The Northern Miner’s 1992 “Mining Man of the Year” Charles Fipke – by Vivian Danielson

Since 1915, the Northern Miner weekly newspaper has chronicled Canada’s globally significant mining sector.

Some of Canada’s biggest and best mineral discoveries began as little more than faint hope in the hearts of a few determined prospectors and geologists. The recent diamond discovery in the Lac de Gras region of the Northwest Territories adds yet another tale of remarkable perseverance in the face of incredible odds.

The Lac de Gras area swept to international prominence in 1992, the result of a diamond discovery in late 1991 on claims held in this sub-Arctic region by Dia Met Minerals (TSE) and BHP Minerals Canada.

Geologist Charles Fipke, founder of Dia Met, is credited with the original discovery of the Point Lake kimberlite pipe where diamonds, including those of gem quality, were returned from subsequent drilling and a bulk-sampling program. The staking rush that ensued, one of the largest in Canadian mining history, continues today.

More recent results from core and surface sampling on the claim block revealed that nine new kimberlites found last summer contain macrodiamonds. The latest results dazzled mining analysts, silenced skeptics, and fuelled optimism that a new world-class diamond source will one day emerge in the Lac de Gras area.

These events also prompted The Northern Miner to name Charles Fipke its “Mining Man of the Year” for 1992, in recognition of his technical skills, years of hard work and dedication to a single goal.

After earning a B.Sc. degree (Honors) in geology from the University of British Columbia, Fipke’s early professional career took him to New Guinea, Australia, South Africa and Brazil where he worked as a heavy mineral geologist specializing in diamond and heavy mineral exploration. He founded C.F. Mineral Research in 1977, and patented the Fipke methods which have put its laboratory and services into the forefront of geologic analysis and research in North America.

The roots of the Lac de Gras discovery go back to the early 1980s when Fipke and Hugo Dummett, currently managing BHP’s North American exploration, first worked together on a diamond exploration program. Fipke had his own company (CF Minerals), while Dummett was working for Superior Oil, then involved in a joint venture with Falconbridge Ltd.

After hearing that other diamond exploration teams were active south of Norman Wells, N.W.T., an exploration program was initiated, only to be discontinued a short while later when Superior pulled out of minerals exploration in Canada. The early venture included Stewart Blusson who, like Fipke, is a minority shareholder (10%) in the current Dia Met-BHP joint venture.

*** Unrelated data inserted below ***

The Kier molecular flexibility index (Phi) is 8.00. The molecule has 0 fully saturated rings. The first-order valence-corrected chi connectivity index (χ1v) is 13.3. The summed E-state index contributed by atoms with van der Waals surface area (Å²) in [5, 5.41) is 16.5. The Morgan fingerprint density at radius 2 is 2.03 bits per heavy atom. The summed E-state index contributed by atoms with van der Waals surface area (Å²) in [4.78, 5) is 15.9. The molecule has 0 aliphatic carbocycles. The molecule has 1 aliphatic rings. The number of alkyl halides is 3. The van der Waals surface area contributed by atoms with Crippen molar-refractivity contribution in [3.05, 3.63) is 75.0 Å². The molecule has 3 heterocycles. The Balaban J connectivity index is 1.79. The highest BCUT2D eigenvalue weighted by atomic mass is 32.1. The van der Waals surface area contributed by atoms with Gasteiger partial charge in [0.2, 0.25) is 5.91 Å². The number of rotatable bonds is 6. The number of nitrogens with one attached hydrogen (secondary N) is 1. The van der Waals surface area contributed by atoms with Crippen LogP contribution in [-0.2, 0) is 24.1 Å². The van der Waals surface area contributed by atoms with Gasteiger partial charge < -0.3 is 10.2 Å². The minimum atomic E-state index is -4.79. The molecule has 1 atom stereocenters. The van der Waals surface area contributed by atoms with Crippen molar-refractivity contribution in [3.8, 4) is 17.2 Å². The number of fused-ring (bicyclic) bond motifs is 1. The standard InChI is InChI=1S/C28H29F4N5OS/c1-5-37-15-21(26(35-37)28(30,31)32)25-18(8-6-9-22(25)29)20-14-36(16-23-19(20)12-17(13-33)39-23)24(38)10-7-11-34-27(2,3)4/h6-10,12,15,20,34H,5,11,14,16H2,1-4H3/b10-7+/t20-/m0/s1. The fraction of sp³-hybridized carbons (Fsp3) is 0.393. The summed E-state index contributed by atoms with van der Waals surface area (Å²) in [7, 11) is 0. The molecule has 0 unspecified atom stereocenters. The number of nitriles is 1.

By 1984, Fipke had formed a public company, Dia Met Minerals, which continued the bulk of exploration in the Northwest Territories to 1989, when the first claims were staked in the Lac de Gras region. Exploration criteria for recognizing kimberlitic minerals from a diamond-bearing kimberlite were established by John Gurney, a professor at the University of Cape Town, and the program was premised on these criteria (based on microprobe composition of minerals derived from kimberlite). In the Northwest Territories, these minerals were transported by glacial activity and can serve as a detectable pathway back to the source pipe.

Fipke tracked the indicator mineral train for about 350 miles from the McKenzie Valley to Lac de Gras. That represents five years of superb geochemical detective work, considering the huge gaps in the trail. He also recognized the unique shape of Point Lake, and correctly predicted that it covered a kimberlite pipe.

Funds for this early work were raised on the Vancouver Stock Exchange, a venture capital market too rarely given credit for having financed early exploration on a number of important Canadian discoveries.

In August, 1990, Dia Met formed a joint venture with BHP Minerals Canada, allowing the major to earn a 51% interest in the land package which now totals about 853,000 acres. Today, Dummett manages the overall program, while the geochemical portion of the program is carried out by Fipke on a contract basis. Ground geophysical surveys are conducted by BHP geophysicist Ray Ashley, and airborne surveys by Dighem.

BHP has spent more than $4 million to date, and ongoing work will determine if any of the kimberlite pipes identified so far (or yet to be found) will support an economic diamond mine, the first ever in Canada.

Dia Met owns North America’s only pilot mill diamond recovery plant, which is in Colorado. The company is still based in Kelowna, B.C., where Charles Fipke lives with his wife, Marlene, and family.

Dia Met’s remaining directors — Wayne Fipke, James Eccott, David MacKenzie and George Poling — have also contributed to the company’s extraordinary success to date.
 

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